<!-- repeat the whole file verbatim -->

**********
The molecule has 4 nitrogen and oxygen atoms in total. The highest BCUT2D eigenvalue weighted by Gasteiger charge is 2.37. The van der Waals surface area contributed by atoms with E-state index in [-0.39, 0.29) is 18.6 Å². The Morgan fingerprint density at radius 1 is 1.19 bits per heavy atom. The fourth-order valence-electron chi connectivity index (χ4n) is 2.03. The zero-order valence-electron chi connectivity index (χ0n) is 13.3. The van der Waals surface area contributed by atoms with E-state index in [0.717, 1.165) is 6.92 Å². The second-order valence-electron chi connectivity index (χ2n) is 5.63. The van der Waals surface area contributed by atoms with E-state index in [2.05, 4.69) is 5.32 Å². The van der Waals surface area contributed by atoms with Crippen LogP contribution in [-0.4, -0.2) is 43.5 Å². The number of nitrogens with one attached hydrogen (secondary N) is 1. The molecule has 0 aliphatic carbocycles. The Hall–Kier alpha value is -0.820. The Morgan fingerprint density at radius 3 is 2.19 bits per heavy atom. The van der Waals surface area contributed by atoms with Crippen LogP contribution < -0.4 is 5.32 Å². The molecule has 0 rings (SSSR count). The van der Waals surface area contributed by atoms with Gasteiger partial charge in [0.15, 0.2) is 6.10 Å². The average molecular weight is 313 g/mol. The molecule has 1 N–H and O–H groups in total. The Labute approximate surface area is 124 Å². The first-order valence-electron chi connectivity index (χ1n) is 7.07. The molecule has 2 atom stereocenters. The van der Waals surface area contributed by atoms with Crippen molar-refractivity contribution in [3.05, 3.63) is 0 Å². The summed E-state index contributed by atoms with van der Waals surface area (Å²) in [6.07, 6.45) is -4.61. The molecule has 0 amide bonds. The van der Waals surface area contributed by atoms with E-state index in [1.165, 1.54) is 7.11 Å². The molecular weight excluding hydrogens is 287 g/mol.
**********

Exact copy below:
The molecule has 4 nitrogen and oxygen atoms in total. The highest BCUT2D eigenvalue weighted by Gasteiger charge is 2.37. The van der Waals surface area contributed by atoms with E-state index in [-0.39, 0.29) is 18.6 Å². The Morgan fingerprint density at radius 1 is 1.19 bits per heavy atom. The fourth-order valence-electron chi connectivity index (χ4n) is 2.03. The zero-order valence-electron chi connectivity index (χ0n) is 13.3. The van der Waals surface area contributed by atoms with E-state index in [0.717, 1.165) is 6.92 Å². The second-order valence-electron chi connectivity index (χ2n) is 5.63. The van der Waals surface area contributed by atoms with E-state index in [2.05, 4.69) is 5.32 Å². The van der Waals surface area contributed by atoms with Crippen LogP contribution in [-0.4, -0.2) is 43.5 Å². The number of nitrogens with one attached hydrogen (secondary N) is 1. The molecule has 0 aliphatic carbocycles. The Hall–Kier alpha value is -0.820. The Morgan fingerprint density at radius 3 is 2.19 bits per heavy atom. The van der Waals surface area contributed by atoms with Crippen LogP contribution < -0.4 is 5.32 Å². The molecule has 0 rings (SSSR count). The van der Waals surface area contributed by atoms with Gasteiger partial charge in [0.15, 0.2) is 6.10 Å². The average molecular weight is 313 g/mol. The molecule has 1 N–H and O–H groups in total. The Labute approximate surface area is 124 Å². The first-order valence-electron chi connectivity index (χ1n) is 7.07. The molecule has 2 atom stereocenters. The van der Waals surface area contributed by atoms with Crippen molar-refractivity contribution in [3.05, 3.63) is 0 Å². The summed E-state index contributed by atoms with van der Waals surface area (Å²) in [6.07, 6.45) is -4.61. The molecule has 0 amide bonds. The van der Waals surface area contributed by atoms with E-state index in [1.165, 1.54) is 7.11 Å². The molecular weight excluding hydrogens is 287 g/mol.